Wednesday 18 January 2012

Hot Air and Cold Bodies


No one can read Martin Reynolds' three continuous comments without thinking that in Wales this chap once used to be a friendly neighbour of the here accused Rowan Williams; what Martin Reynolds says is direct and devastating (and surely of 'in the know'), whereas folks like me are writing only on the lines of general principles after so many dubious press reports (in the usual 'not in the know' fashion).


Original reports regarding Jeffrey John and potential legal action were worth ignoring in their interpretation at least, being caught up in notions of ambition up a hierarchy. Is it not the substance of the matter about the fact that a set of rules is created (that are allowed under an exemption from the Equality Act) and yet even these are applied with additional and distasteful discrimination? Why is there no equivalent inquiry of a heterosexual unmarried but partnered as to their current sexual conduct and repentance of previous sexual activity?

And in a credal faith, a mistake is made that the more you believe of the list the more religious you are, and the more you add to the list the more religious you are. So the attitude of discrimination assumes that its existence is evidence of religiosity whereas those who seek equality display secular acceptability. The inclusivity of the widest human fellowship is itself a religious attitude.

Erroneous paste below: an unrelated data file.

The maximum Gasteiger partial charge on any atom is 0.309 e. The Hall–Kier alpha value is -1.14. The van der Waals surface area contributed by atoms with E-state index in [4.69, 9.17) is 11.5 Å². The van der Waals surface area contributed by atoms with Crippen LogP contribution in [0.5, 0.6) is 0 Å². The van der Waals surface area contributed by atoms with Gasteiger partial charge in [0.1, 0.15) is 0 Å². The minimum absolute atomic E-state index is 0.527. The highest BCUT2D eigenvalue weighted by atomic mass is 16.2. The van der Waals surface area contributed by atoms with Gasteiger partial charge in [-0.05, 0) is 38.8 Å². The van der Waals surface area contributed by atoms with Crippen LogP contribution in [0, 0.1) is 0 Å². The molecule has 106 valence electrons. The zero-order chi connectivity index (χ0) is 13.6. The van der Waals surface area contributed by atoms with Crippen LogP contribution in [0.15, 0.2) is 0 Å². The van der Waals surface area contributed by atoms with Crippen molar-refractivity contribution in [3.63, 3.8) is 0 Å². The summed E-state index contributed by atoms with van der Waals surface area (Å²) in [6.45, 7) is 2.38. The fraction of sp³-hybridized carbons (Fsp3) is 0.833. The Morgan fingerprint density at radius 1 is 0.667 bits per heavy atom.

Anonymous said...

The issue that I often 'can not get my head around' is that the Church of England is not a secular organisation; so why should it adhere to secular equality laws. For it follows not physical 'laws' (resurrection), biological 'laws' (virgin birth) all imperative to signing up to prior to ordination and membership.

An anachronistic institution can't suddenly be taken to court because of equality, (the Church, though I stand to be corrected, does not actually 'employ' its clergy) if you don't like the Church one can leave - it's that simple, there are plenty of other 'theatres' putting on Sunday morning shows.

Why is it that the most outspoken seem to not be from the CofE but the fringe churches that are predominately from the LGB community... who have already left the CofE and R.C Church?

I'm not what one would call theologically orthodox, so I decided to leave, the outspoken also have this option.

Pluralist (Adrian Worsfold) said...

Well, some Unitarians say to Anglicans that if you don't like it or don't believe it then leave for one of the choices - but then what is the policy on this precise manner when you read something like Martin Reynolds' comments. I would say if a person is liberal and outside that doctrinal structure, then leave, but if it is an issue to be worked out, then don't. If this Covenant comes in, I'll be telling many to get out. That's an example of an issue resolved.

Suem said...

Clearly some nasty underhand work has been going on.